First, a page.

Default avatar
WanderLustful
10/10
Yes, I recommend this program

Volunteering and experiencing Pura Vida in Costa Rica!

In Costa Rica I spent one month in Liberia (the second largest city in the country) teaching English in both an elementary school and an adult classroom. The second month I spent working conservation in a national park called Barra Honda. This included work with different species in the park as well as general maintenance and research work for the park service.
Liberia is crazy. It is a really strange cross between being very modern and Americanized, and being a typical Costa Rican town. For example- there are many signs in English everywhere, and they have a McDonalds as well as many other American fast-food places, and they have more technology some places than you'd expect, but- the only food you can order some places is rice and beans, everything is in Colones (the currency of Costa Rica), the owners of stores mostly don't speak English, and the locals really seem to resent foreigners.
That said, I am lucky to have taken Spanish since 4th grade and all throughout high school- so I was actually one of the best Spanish speakers out of all the volunteers that I met. This was infinitely helpful for me, especially when teaching English and communicating with my host family.
My mother, Carmen, and father, Luis spoke no English at all, and my sister, Maria Jose, was actually almost fluent in English (but she was almost never around!). Anyway, living with a host family was an incredible experience if only because it integrated me into the culture that much more quickly. I really felt like I became part of the family, and I learned a lot about so many topics I had never come into contact with having lived in the U.S.

Teaching English was actually very difficult. I am not sure what I was expecting, but teaching English to kids and adults who have never had it before is a nightmare.I actually spent most of my placement in a school which had never had an English program before. So, another volunteer (from Holland) and I had to kickstart the program with our own lesson plans and ideas from scratch. It was a great experience for me, but I'm not so sure how much the kids got out of it. Schools in Costa Rica are fairly disorganized, and it was hard to get kids to listen and pay attention. All the time, kids would just be chasing each other around, leaving the classroom, hurting each other, and just adamantly not listening. This was made even worse by the fact that other teachers and staff members just didn't seem to care about the kids or their education. Definitely a different world, but also ridiculously hard to adjust to considering my private school education in the suburbs of Washington DC.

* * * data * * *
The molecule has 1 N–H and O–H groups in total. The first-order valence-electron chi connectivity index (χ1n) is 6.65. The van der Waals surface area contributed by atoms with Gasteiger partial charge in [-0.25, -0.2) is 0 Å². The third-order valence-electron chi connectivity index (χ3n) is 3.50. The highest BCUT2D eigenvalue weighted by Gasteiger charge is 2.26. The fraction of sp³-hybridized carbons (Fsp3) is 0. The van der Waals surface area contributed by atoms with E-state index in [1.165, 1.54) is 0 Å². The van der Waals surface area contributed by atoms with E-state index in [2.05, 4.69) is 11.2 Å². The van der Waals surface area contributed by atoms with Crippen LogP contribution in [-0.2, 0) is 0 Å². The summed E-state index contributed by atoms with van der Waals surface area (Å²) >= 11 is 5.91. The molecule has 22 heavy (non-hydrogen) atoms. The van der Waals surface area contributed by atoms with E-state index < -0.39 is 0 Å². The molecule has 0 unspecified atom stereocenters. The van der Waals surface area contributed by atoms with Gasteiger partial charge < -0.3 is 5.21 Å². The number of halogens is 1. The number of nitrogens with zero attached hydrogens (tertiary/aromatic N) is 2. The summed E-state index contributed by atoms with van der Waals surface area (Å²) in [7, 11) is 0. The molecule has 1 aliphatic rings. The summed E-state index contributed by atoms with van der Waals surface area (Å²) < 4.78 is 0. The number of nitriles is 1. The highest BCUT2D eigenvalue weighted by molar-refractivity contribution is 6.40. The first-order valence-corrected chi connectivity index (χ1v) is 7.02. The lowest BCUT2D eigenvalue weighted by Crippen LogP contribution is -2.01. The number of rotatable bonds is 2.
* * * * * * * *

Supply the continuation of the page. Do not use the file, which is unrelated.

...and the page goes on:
I also taught adults, though. Twice a week I went to my "community class" at night at a local elementary school and taught a class of complete beginners. I was given a little more of a "curriculum" with lesson plans for this one, and it did help that it was a class of adults who were actually interested in learning. We didn't get very far (i was only there a month) but I did manage to teach them the alphabet, the verb "to be", negatives and questions with "to be", and some vocabulary and verbs to go with them. Teaching in Liberia was a mind-blowing experience. So difficult, but so worth it.